Then, we turned back towards the airport and slowly, and gracefully came in to land. Softly, gently with hardly a bump. Amazing.

No rest for the wicked however. That afternoon, after a peaceful lunch by the lake, we drove towards the mountains and to the village of Whakapapa, on the slopes of the volcano.

For the next day we were to attempt the Tongariro crossing - a one day serious alpine hike, tramp over the Tongariro volcano.

Tuesday dawned cloudy and damp. The shuttles to the start of the route were running but they warned us to be prepared. We had seriously rugged up and borrowed thermal waterprood trousers, bought thick gloves and had supplies of food and water to feed a small army.

The man at the campsite thought we were crazy. "I'd only go if I wanted to prove to myself I could do it in bad weather," he told Katherine. But the forecast was worse for the following day - so we set out determining to turn back if the weather turned bad.

It was very cold and grey but we trudged up the steep sides of the mountain - battling fierce winds up the Devil's staircase into the south crater. Snow capped peaks were visible through the swirling mists. It was surreal.

We started to climb the ridge of the red crater and met up with a hardy, older Scottish couple who advised to keep left to avoid being blown into the depths of the other crater. It was a little scary but we all ploughed on together. We neared the top of that ridge - the point of no return - and were surrounded by cloud. We crossed another ridge where the wind whipped around us. Sheer drops to either side. It was more frightening than jumping out of a plane.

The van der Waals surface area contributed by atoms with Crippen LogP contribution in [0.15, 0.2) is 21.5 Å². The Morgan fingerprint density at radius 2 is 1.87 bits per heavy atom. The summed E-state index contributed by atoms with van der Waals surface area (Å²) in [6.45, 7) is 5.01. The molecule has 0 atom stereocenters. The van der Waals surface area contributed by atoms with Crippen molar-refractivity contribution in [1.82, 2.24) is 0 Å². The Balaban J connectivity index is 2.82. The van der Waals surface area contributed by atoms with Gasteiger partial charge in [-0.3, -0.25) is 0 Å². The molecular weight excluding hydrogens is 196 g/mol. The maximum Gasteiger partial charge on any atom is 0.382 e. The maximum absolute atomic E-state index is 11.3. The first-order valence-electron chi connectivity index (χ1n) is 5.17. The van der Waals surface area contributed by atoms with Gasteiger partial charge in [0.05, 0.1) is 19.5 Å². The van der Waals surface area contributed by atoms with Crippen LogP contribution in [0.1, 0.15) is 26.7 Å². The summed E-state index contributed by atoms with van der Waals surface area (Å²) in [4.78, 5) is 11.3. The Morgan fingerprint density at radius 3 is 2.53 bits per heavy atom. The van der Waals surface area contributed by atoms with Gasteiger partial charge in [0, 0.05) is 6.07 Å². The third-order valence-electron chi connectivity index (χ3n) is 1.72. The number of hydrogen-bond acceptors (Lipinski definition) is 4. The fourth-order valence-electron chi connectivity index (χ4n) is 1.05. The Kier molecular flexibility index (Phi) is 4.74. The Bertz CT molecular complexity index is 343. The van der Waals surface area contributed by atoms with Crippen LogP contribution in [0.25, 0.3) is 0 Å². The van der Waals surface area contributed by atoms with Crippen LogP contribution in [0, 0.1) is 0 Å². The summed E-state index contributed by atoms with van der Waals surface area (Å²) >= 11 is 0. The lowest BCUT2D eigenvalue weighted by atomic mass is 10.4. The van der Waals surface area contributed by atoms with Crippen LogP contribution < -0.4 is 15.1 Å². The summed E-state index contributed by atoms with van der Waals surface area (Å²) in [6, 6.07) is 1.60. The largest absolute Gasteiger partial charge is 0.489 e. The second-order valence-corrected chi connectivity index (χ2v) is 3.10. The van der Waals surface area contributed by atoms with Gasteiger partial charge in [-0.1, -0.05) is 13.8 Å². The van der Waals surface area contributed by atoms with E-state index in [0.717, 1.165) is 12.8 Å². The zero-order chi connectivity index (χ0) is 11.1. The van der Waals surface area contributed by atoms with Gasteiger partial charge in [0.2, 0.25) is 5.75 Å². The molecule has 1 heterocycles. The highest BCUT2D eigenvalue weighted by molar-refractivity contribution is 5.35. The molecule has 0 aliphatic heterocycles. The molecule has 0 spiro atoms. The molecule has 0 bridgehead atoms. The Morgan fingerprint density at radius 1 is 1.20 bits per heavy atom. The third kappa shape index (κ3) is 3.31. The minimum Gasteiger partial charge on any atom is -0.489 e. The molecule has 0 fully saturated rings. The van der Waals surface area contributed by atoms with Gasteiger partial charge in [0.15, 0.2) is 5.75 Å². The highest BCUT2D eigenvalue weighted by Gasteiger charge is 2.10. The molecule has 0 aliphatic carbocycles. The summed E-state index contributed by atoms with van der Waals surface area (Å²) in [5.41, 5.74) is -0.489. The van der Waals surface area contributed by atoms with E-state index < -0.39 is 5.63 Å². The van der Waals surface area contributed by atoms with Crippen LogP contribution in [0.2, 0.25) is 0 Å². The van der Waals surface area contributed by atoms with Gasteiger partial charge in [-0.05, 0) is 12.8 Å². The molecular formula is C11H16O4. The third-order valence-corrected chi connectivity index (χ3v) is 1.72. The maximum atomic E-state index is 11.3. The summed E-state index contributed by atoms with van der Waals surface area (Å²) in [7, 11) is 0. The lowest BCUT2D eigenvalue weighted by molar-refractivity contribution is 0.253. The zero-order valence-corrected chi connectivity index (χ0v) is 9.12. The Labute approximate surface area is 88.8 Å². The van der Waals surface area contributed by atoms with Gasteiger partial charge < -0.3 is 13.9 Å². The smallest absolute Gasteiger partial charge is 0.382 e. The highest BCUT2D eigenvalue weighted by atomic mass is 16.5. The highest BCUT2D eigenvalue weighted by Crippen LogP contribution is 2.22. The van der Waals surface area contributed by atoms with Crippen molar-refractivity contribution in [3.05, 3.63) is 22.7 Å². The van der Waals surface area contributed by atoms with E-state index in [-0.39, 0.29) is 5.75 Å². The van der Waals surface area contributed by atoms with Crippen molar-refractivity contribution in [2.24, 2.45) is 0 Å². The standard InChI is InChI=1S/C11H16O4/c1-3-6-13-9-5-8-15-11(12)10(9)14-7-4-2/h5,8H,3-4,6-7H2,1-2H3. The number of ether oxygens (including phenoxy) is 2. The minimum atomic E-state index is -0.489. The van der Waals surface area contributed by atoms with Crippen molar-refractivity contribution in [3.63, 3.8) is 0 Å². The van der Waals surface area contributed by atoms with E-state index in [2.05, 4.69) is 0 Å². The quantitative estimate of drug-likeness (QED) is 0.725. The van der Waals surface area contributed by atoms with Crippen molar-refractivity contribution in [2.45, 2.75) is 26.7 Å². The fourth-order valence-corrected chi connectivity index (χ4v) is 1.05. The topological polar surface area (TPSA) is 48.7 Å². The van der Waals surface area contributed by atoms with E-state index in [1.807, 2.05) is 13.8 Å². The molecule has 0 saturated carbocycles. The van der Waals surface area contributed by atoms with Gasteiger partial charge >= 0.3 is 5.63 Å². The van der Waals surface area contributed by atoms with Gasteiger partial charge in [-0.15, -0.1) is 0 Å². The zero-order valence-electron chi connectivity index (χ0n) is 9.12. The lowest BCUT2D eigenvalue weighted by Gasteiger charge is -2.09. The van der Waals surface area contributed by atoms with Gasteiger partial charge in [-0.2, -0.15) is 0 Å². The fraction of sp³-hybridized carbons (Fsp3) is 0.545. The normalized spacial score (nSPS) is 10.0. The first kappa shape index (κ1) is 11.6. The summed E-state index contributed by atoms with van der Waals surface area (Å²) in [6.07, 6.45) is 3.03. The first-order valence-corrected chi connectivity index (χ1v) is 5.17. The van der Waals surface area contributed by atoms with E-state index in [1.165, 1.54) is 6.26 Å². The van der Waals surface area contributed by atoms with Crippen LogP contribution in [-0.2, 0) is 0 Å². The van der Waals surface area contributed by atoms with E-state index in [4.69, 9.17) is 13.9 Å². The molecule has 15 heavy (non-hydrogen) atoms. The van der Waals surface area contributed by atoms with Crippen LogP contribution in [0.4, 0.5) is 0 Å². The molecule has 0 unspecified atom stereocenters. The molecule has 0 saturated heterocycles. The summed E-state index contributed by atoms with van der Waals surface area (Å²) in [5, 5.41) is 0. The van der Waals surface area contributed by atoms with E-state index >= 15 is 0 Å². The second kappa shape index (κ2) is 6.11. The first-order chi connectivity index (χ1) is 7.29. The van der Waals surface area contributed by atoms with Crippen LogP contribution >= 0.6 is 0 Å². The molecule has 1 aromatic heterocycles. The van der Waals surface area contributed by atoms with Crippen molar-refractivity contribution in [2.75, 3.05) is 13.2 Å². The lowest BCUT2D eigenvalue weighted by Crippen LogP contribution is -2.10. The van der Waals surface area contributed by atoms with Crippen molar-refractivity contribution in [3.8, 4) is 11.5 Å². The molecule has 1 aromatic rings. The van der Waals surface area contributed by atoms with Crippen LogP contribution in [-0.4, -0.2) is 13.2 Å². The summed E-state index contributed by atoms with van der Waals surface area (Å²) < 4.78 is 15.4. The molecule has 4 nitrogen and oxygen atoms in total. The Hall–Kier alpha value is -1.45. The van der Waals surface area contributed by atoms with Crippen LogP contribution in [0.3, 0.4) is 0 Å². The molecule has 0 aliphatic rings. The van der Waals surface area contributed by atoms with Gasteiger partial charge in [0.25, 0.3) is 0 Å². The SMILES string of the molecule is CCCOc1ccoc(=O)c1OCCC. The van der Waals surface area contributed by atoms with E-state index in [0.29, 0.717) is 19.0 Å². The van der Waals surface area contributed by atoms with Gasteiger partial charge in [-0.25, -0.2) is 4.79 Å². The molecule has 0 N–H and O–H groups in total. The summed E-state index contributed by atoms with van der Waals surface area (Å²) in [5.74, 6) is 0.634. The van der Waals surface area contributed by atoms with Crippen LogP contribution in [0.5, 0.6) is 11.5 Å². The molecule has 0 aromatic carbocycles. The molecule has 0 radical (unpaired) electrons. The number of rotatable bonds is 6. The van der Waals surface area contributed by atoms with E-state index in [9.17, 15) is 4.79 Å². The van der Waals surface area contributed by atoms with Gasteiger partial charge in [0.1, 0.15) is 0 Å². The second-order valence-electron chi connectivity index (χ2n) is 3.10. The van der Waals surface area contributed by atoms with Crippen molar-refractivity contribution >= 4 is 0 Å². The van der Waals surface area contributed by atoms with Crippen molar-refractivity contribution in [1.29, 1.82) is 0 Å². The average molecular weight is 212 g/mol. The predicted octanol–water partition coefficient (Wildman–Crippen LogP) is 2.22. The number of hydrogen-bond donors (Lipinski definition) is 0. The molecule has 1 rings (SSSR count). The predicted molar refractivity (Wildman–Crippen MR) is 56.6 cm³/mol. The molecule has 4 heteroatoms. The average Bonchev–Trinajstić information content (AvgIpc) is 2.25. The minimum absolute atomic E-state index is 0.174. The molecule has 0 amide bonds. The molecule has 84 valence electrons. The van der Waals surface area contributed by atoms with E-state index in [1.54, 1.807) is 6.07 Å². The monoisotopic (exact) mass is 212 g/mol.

And then the clouds cleared as we slid down the soft sands on the other side. A blue lake in the distance over the main crater was revealed and, below us, three small emerald-green lakes. The snow-covered sides of the crater were visible and the sun shone down just long enough for us to have a snack.

Then we ploughed on through snow and rocky ground. We ate lunch and the wind and clouds returned so that, even next to it, we couldn't see the blue lake any longer.

We walked on past small glaciers and ridges of snow and then down a winding tracks through the bush and into the forests below. It was a full-on day-long walk. It was around 5pm by the time we returned to our car - we had left it at 8am.

That night, snow fell around the campsite and we awoke to a winter wonderland. Blizzards raged on the moutainsides and we could no longer see the peaks. So off we trotted south towards Wellington (returning twice for lost things) where we met up with Russ and Hayley again and had a few days chilling at a backpackers, going for a few drinks and seeing a live band or two, walking along the harbour and looking over the city from a high viewpoint.




On Frida, we took a ferry across the Cook Strait with Russ and Hayley - leaving behind the north island for the rest of the trip.

The last hour or so of the trip was idyllic as we cruised through the Queen Charlotte Sound. Still waters, high green mountains on either side of the channel and blue skies...



We spent that night at a DOC (dept of conservation) campsite next to one of the inlets in the sound - a peaceful spot haunted by weka birds and ducks and which we had virtually to ourselves.



Saturday, we took a bus trip of the wineries of Marlborough - where they make my favourite wine - Sauvignon Blanc. We tasted Cloudy Bay and Villa Maria and several boutique wines, had a wonderful lunch at Hunters winery and returned feeling happy and a little giddy! So far, so good. I'll update with more news soon...